Scientists at EPFL and the University of Warwick have used a virus to identify a peptide that can serve the same function as antifreeze proteins. By preventing ice formation, the compound could play a key role in preserving cells and organ transplants and in food conservation.
Some organisms have developed special “antifreeze” proteins that let them survive in sub-zero temperatures. These proteins prevent ice formation by binding to ice crystals as soon as they appear. But exactly how they work remains a mystery. “Ice formation is a major threat to organisms because it destroys their cells and eventually kills them,” says Corey Stevens, a scientist at the Polymers Laboratory in EPFL’s School of Engineering.
A key role in cell and tissue preservation
The threat of ice formation is a major obstacle in many fields, and especially when it comes to storing human blood, cells and even organs for transplant. Organs can be kept in cold storage for only a few hours before they become unusable, and when cryopreserving cells only a fraction are recovered. Antifreeze proteins could be a way around that problem – and could result in many more people receiving cell-based therapies by improving how cells are stored and transported. But scientists first need to better understand the mechanisms behind these proteins so they can produce synthetic compounds with the same properties.
Screening millions of compounds to find the right one
EPFL scientists, collaborating with colleagues at the University of Warwick, have isolated a peptide that can bind to ice and prevent ice crystals from forming, just like antifreeze proteins do. To find this peptide they employed a method called phage display. Phages are viruses that can have several copies of a peptide on their surface and that can be used to identify peptides capable of binding to another specific surface – like ice. The scientists screened a library of billions of phages, each with a different peptide, to find the best candidates. They then amplified those peptides and eliminated the others, and repeated this process several times. In the end they came up with a 14-amino-acid, cyclic peptide that binds particularly well to ice.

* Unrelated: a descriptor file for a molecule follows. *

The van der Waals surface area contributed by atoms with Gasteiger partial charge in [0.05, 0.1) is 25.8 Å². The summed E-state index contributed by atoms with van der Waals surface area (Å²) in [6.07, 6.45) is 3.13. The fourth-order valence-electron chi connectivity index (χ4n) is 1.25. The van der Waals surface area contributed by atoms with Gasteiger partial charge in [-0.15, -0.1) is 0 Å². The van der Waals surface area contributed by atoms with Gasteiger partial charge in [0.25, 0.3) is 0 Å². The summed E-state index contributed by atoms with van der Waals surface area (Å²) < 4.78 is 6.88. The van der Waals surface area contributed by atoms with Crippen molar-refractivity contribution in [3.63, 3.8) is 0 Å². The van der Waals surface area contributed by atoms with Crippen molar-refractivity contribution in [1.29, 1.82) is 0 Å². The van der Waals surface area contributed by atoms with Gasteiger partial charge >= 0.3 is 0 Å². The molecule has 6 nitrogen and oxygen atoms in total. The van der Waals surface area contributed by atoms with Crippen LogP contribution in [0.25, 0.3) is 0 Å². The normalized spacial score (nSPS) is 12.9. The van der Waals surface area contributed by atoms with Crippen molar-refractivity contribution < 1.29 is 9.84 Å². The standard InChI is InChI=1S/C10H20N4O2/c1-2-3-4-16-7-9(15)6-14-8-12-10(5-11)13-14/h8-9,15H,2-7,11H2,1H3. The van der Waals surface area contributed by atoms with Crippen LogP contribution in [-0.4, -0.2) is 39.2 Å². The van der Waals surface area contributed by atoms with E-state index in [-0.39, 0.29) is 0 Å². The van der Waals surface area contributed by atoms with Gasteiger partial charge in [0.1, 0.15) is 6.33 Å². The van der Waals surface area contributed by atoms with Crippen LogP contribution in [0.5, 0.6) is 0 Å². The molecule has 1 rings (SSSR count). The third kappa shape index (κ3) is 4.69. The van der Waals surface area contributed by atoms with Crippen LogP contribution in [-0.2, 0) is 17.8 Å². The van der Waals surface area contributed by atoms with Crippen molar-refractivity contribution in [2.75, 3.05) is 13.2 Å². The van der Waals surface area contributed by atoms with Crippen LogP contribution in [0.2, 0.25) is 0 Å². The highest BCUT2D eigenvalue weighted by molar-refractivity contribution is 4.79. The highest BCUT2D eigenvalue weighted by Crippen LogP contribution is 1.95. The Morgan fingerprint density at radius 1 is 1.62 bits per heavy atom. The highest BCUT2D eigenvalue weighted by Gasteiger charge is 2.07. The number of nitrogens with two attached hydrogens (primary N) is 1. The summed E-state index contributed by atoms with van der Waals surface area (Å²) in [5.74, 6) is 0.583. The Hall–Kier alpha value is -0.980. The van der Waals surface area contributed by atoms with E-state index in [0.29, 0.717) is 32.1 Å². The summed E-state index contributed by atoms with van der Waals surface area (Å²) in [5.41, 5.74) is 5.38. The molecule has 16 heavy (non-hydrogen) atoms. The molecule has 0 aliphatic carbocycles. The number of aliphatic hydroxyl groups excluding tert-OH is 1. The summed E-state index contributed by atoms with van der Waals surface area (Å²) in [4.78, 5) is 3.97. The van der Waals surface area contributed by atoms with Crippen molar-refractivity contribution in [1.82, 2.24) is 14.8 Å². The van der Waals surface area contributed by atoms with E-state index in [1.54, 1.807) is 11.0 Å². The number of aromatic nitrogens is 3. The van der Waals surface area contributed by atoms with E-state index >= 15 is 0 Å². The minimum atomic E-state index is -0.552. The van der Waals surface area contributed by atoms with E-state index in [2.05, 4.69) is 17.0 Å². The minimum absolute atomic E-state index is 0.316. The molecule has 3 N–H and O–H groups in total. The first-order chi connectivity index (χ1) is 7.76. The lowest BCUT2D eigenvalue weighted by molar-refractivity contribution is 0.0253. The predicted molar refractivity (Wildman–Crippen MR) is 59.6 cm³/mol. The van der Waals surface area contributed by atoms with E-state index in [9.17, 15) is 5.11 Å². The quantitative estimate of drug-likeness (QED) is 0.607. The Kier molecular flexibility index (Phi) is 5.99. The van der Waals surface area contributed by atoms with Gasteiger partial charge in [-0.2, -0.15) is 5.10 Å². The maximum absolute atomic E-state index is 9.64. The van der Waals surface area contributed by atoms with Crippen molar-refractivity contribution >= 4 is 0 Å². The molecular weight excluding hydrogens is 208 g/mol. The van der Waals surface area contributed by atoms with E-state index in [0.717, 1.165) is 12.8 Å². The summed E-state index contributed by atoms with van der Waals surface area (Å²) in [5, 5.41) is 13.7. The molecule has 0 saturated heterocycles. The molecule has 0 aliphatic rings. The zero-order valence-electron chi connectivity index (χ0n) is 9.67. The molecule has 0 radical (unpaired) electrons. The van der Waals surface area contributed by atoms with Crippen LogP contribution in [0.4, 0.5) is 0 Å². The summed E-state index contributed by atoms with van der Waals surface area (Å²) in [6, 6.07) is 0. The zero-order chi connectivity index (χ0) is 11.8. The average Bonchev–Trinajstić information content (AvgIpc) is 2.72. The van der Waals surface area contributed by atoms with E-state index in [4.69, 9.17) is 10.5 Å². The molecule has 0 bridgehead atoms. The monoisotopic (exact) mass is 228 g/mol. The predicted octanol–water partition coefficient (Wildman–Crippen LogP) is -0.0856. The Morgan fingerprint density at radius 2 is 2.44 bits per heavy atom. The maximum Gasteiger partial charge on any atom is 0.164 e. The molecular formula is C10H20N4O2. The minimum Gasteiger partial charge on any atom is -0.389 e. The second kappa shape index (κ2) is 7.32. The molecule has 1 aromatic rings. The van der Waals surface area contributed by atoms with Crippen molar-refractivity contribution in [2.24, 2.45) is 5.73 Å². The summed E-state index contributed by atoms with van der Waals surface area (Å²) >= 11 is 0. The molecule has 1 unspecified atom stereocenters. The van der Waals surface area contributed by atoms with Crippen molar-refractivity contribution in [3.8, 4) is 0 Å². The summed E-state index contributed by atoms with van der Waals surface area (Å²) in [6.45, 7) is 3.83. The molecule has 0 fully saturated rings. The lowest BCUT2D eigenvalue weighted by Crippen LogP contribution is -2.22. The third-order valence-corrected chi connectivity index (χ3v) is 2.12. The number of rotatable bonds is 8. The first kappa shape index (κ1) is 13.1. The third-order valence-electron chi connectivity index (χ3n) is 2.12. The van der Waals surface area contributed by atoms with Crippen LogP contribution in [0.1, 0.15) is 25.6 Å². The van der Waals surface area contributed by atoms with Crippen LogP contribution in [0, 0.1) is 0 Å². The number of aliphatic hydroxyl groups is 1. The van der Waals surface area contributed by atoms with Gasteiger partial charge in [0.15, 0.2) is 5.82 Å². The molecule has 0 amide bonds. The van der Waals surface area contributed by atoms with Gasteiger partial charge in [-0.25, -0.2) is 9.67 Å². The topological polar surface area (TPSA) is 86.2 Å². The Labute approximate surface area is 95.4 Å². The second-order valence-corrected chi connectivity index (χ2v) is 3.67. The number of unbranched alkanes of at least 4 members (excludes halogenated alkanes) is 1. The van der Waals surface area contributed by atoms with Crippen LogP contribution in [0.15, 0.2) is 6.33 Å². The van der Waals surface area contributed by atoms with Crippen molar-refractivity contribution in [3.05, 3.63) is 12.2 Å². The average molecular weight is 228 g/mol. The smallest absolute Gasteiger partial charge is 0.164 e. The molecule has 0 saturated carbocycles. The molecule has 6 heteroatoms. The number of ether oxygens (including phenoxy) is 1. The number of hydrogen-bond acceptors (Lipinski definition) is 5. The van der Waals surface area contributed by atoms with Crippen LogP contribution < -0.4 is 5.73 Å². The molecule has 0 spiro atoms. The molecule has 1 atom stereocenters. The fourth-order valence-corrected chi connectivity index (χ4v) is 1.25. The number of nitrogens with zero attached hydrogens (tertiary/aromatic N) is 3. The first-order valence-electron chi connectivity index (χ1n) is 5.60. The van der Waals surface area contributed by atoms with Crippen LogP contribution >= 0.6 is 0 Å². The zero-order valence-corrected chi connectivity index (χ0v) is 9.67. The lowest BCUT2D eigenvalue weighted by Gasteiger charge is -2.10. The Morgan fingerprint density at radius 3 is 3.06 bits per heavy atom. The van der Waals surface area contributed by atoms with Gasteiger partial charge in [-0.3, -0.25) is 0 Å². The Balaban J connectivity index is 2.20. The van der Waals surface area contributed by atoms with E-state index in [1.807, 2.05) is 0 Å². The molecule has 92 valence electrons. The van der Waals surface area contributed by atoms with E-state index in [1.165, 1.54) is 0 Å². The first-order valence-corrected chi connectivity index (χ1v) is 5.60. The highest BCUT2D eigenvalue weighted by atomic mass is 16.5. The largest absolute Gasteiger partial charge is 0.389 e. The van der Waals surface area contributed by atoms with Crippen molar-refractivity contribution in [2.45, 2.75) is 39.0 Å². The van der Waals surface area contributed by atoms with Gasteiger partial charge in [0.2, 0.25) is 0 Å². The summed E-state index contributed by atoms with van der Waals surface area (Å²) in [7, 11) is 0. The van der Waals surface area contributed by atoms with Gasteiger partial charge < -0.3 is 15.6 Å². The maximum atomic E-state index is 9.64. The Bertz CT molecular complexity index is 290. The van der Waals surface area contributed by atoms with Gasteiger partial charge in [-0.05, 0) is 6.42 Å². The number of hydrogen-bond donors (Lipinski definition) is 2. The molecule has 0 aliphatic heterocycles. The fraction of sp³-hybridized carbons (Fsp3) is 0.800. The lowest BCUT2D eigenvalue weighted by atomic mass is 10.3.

“Because we still don’t fully understand how antifreeze proteins work, we can’t yet rationally design synthetic compounds that mimic them,” says Harm-Anton Klok, an EPFL professor and the head of the Polymers Laboratory. “So for our research, we decided to take the opposite approach – we started with billions of compounds and went through them one by one to find those with the properties we’re looking for.” Their findings have been published in Nature Communications.